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Funding a Purchase by an Employee Ownership Trust

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Published: 10th November, 2020

LCF Law Solicitors | Bradford, Leeds, Harrogate, Ilkley | Law Fair + SquareFor a company that is very much reliant on its people, a conventional trade sale can be risky; there is a possibility that key employees may be upset by the sale to the point that they leave. In creative and niche industries where the workforce tends to be close knit and relatively small, this is particularly a risk.

This is why setting up an Employee Ownership Trust (EOT) to hold the shares for the benefit of the company’s employees may prove to be very attractive.

Employee Ownership Trusts

EOTs were introduced to encourage employee engagement. In addition, employees can all benefit from annual tax free bonuses of up to £3,600.

The big draw for a selling shareholder is that the sales are potentially exempt from capital gains tax, provided that the sellers meet the conditions set out in the legislation.

One of the thorny questions, however, is how the seller receives value for their shares. The company usually makes contributions to the EOT to enable the consideration to be paid, however, either:

  1. the company borrows in order to fund the contribution to the EOT, in which case all parties need to be sure that the Company can satisfy the repayment obligations along with any other liabilities it may have; or
  2. contributions are made from ongoing trading receipts and the seller(s) will need to accept that the consideration will include an element of deferred consideration.

With both of these options there are potential issues:

If the company has already borrowed money which has been secured against the assets of the company, then that lender’s consent will be needed before any further security can be granted.

If the company is paying the purchase price in deferred instalments the risk is to the seller.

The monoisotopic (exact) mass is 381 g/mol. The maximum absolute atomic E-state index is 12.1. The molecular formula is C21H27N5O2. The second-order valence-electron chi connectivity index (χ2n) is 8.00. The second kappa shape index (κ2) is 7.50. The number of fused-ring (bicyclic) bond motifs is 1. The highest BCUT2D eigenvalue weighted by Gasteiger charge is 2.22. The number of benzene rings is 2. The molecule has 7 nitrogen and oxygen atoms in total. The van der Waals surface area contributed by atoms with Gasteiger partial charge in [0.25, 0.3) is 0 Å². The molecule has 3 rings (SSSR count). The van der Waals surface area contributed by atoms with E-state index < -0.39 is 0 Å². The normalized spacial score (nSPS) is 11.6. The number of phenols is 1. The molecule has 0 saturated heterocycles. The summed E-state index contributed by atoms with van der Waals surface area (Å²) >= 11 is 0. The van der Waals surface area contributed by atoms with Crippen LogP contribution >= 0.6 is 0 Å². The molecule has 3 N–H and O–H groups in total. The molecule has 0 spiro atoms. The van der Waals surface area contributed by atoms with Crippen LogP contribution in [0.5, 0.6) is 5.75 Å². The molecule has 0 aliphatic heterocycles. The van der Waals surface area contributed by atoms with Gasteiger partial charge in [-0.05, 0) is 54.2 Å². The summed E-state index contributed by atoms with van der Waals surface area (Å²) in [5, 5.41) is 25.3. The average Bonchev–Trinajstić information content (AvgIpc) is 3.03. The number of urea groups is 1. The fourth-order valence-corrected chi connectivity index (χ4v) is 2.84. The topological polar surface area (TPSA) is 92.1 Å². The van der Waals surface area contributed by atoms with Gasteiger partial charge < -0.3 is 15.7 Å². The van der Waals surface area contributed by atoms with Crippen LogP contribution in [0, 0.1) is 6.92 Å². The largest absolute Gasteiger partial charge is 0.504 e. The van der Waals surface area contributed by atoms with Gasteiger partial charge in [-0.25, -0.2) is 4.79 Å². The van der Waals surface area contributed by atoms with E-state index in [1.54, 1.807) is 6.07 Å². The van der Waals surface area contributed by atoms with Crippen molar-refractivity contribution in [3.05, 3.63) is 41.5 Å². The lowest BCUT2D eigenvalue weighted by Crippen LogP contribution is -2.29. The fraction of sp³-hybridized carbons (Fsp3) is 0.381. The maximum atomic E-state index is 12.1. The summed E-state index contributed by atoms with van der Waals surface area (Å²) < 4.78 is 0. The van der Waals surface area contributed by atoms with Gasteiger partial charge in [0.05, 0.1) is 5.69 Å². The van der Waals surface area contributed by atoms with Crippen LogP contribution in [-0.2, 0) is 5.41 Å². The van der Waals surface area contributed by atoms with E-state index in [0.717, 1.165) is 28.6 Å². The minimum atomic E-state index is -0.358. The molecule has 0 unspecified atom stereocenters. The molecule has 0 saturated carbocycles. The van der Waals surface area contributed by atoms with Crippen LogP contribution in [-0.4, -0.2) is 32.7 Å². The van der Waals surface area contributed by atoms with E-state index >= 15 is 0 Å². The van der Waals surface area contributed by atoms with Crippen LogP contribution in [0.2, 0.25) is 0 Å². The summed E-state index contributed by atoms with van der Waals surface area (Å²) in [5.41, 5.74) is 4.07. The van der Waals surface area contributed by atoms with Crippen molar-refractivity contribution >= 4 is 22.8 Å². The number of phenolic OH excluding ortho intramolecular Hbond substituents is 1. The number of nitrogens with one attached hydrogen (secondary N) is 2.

In order to qualify the seller must transfer a controlling interest in the shares, and this covers not only ownership of more than 50% of the share capital but also more than 50% of the voting rights and dividend rights. You can’t therefore use a shareholders agreement to reserve decisions for the benefit of the selling shareholders to protect their position. Plus, in a very small company, you also need to ensure that you avoid conflicts of interest, especially where a selling shareholder may be remaining as a director post sale and is also a director of the corporate trustee of the trust fund. Even a grant of vendor security would fall foul of the provisions, although granting security to a third party lender would be permitted.

If you’re considering a sale to an EOT as a potential exit route we’d be very happy to talk through the options with you.

If you would like to learn more about EOTs then please contact Cathy Cook on ku.oc1607204170.fcl@1607204170koocc1607204170.


This article was written by Cathy Cook. Cathy is a Partner in our Corporate Department and is based in Leeds.

Her clients include owner managed businesses specifically suppliers into the large retailers for whom she has reviewed and drafted terms and conditions, framework agreements and outsourcing agreements.

You can contact Cathy 01132 384 042 or email ku.oc1607204170.fcl@1607204170koocc1607204170

Disclaimer: This blog is for general information and general interest only. It is not to provide legal advice on any general or specific matter, and no such advice is given. Should you like to discuss the points raised in this article, please do not hesitate to contact the author.